This month Wikidata, a new project of Wikimedia Germany, finally started. The ambitious goal of the project is to create an open data repository for the world’s knowledge that can be accessed and edited by everyone, humans and machines alike. Wikidata will be a place where Wikipedia’s editors and others will be able to collect statements about the world we live in, and references for them. Wikidata will become an enormous open collection of knowledge.

The Wikidata Team by Phillip Wilke. CC-BY-SA-3.0

The thousands of editors around Wikipedia have been collecting open knowledge for more than 10 years now. There are Wikipedias in more than 280 different languages at the moment. Imagine what they will be able to achieve if given the opportunity to collect and use structured data. Imagine what 3rd parties could do with all the collected data.

Wikidata will contain information like the birthdate of a famous person, the length of a large river or the year a book was written. But it does not end there. Wikidata will not just collect facts. Wikidata will be able to represent the ambiguity of the world. It will be possible to have different sources for one item all saying different things about it. It will collect data like the length of the Amazonas where different sources might have varying numbers for. Wikidata will be able to provide the length in metres for those who prefer the metric system and in miles for those who prefer to use that instead.

Our goals for Wikidata are twofold:

1. We want to provide Wikipedia editors with a central place to collect and maintain data. This way the data will no longer have to be maintained in the article texts of each of the over 280 Wikipedias but instead in only one place. This should reduce the maintenance burden for each of the Wikipedias significantly. It will also help smaller Wikipedia communities who have limited resources and can then rely on the work of larger Wikipedia communities for boot-strapping articles and keeping them up-to-date. This will bring Wikipedia’s knowledge to many more people in their native language.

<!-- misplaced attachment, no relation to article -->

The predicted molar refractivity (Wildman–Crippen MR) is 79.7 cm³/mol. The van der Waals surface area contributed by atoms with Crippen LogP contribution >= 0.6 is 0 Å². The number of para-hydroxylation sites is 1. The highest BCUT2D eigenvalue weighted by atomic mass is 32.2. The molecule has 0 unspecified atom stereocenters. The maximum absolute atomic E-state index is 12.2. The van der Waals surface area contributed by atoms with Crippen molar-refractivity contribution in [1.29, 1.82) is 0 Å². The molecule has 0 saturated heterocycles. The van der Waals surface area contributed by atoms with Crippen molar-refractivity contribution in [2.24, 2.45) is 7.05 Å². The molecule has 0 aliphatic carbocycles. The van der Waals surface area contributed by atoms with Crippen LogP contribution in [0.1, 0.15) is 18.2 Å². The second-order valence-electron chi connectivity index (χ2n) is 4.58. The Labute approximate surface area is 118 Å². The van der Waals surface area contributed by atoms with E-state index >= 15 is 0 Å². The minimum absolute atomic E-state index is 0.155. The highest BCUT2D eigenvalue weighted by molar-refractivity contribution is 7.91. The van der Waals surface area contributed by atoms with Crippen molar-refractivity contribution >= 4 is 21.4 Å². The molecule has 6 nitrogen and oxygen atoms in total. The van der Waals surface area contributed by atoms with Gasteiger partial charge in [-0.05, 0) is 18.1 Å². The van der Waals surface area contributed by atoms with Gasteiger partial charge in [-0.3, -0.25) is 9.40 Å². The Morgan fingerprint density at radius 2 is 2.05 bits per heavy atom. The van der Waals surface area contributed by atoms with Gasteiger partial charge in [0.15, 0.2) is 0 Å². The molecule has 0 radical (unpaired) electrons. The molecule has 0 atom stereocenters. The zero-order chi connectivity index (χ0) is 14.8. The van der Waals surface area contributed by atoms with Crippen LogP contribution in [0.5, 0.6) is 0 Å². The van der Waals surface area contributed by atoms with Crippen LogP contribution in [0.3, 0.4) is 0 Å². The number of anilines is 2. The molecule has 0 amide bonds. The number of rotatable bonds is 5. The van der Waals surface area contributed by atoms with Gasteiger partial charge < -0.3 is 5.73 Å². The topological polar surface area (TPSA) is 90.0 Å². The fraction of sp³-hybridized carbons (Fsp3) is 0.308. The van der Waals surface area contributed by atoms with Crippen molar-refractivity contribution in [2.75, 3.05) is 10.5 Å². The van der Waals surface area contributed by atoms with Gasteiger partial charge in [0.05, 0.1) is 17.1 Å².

2. We want to help build a significant part of the open data ecosystem. Data in Wikidata will be licensed under a free license. APIs and exports into RDF and JSON will be available so everyone can access and use it. The software that will be running Wikidata is Free Software, just like MediaWiki, the software Wikipedia is running on. It will be possible to set up your own Wikidata-like instance for more specific use-cases or topics that Wikipedia’s community is just not interested in covering. We hope this can become a cornerstone of the open data ecosystem.

The initial development is going to be done in three phases. The aim of the first phase will be to improve language links. These are the links in the sidebar of each Wikipedia article leading to an article on the same topic in a different language. Right now they are stored in the source of each article in each language. After the completion of the first phase they will just be stored once in Wikidata. The second phase will be about infoboxes. After its completion, editors will be able to enrich infoboxes with data from Wikidata. Lists are the focus of the third and last phase. The goal is to allow automatic list creation based on data in Wikidata as opposed to creating and maintaining them by hand. It will then be possible to have the “list of 10 largest cities in the United States with a female major” created automatically. You can read more about each of the three phases in the technical proposal.

The project is realized with donations by the Allen Institute for Artificial Intelligence, Google, Inc. and the Gordon and Betty Moore Foundation. Twelve people are employed to make Wikidata a reality over the next year and we hope you will join us and the Wikimedia community on the journey to bring structured open data to Wikipedia and beyond.

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